Tuesday, January 24, 2006

Wintery things

At Borough Market on the weekend some of the best sights were mountains of knobbly winter veg. Fat purpley swedes piled next to boxes filled with pale green rows of leek supporting deep green sticks buttoned with tighly bound brussel sprouts. Masses of potatoes, crinkly heads of cabbage and the tightly curled cream of cauliflowers. With a cold snap on its way I filled my bag with waxy potatoes and leeks for a gratin and parsnips, swede, brussel sprouts and butternut squash for nothing specific beyond the possibilities they offer.

Because it has been so bleak this last week or two I had my heart set on a lush gratin scented with nutmeg and bay. Unsure of which day I would make it I didn't get any of the requisite dairy. Mistake. Come Monday, I needed thick cream and a small piece of gruyere so I dropped into Sainsburys on my way home. The only cream they had was single and the only vaguely similar cheese was pre sliced emmenthal or else various strengths of cheddar in various sized blocks. I hummed and hahed - very possibly out loud - and decided to buy what I could get. I comforted myself with the idea that though not as sumptuous as it might have been with thick cream from Devon and the cheese, though obviously processed to a high shine and added shredded not grated, would still make for a golden crust and all would be well. Dinner would be good not great. In reality it was horrible. The cream had the consistency of water and absolutely none of the delightful richness you get with proper cream. Once cooked it may as well have been water it was so thin and unremarkable - it literally added nothing to the dish. The cheese collapsed into nasty shreds of hot yellow plastic. The potatoes and leeks were lovely - and would have been better simply boiled and served with a knob of butter. It was terrrible to waste them like this.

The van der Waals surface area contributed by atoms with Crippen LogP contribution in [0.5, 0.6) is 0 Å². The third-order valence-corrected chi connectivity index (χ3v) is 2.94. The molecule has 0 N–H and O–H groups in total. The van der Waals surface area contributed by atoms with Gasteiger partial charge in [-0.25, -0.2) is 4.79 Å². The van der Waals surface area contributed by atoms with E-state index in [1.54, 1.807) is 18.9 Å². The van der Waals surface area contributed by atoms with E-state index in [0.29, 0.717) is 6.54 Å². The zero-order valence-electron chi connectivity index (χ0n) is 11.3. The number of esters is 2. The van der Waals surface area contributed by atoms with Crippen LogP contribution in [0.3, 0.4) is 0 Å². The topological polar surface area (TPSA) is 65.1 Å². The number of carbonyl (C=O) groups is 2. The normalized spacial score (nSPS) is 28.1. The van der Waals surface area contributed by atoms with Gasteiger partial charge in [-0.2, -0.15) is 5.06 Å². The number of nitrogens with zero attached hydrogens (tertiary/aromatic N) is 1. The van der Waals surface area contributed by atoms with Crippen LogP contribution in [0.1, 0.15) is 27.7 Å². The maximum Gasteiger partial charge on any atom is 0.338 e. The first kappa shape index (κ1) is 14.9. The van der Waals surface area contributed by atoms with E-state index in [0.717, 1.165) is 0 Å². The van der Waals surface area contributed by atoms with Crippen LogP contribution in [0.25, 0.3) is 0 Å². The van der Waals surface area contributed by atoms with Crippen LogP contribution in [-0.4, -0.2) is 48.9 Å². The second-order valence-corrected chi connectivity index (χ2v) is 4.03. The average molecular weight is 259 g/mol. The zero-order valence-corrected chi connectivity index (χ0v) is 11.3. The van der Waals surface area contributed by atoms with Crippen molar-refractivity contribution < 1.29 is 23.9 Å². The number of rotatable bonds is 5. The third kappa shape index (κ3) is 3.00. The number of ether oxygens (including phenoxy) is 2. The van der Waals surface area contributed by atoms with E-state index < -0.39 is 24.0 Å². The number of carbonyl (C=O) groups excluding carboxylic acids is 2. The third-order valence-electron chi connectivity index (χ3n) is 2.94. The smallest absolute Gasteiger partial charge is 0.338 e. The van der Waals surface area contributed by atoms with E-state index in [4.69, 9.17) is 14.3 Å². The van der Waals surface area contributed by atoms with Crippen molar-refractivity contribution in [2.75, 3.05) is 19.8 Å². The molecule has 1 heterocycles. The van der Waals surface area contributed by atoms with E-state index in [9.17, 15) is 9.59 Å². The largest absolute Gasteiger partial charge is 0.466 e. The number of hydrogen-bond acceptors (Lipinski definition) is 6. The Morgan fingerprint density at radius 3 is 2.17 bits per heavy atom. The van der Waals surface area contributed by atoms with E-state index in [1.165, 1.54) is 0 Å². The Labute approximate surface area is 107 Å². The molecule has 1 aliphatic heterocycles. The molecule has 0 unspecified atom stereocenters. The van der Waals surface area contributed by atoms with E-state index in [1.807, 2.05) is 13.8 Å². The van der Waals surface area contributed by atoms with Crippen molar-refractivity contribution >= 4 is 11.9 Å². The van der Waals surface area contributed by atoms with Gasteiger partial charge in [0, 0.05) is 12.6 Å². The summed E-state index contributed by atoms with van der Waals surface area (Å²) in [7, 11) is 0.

It infuriates me that it is now impossible to get decent quality ingredients at local supermarkets - they seem to sell nothing that is not bland and processed and nasty. I was disappointed too for my lovely dinner that didn't materialise and for Giles who loves potatoes above most things in this world.


Then I redeemed myself. I had read earlier in the week that the best thing to do with swede is to roast it - an idea I had not previously considered. One of my favourite things is roasting butternut with slices of ginger and bruised unpeeled garlic cloves to make one of the most sumptious vegetables imaginable. It is wonderful hot straight from the pan and equally fabulous cold as a salad dressed with the olive oil the squash was roasted in (with the aromatics taken out). Add chilli to the roast for added zing.

So I was taken with the notion of roasting swede - I simply added it to slices of squash and lengths of peeled parsnips and roasted them all together for about fifty minutes in olive oil with ginger and garlic and a good twist of black pepper. Amazing - the different textures and flavours of each vegetable remained clear as well as melding together for a delightful melange. We ate them hot with roasted wild duck and boiled sprouts for a lovely dinner. Then cold next day with slices of gammon and dark brown rye bread - a quite perfect supper mid week in the depths of winter.

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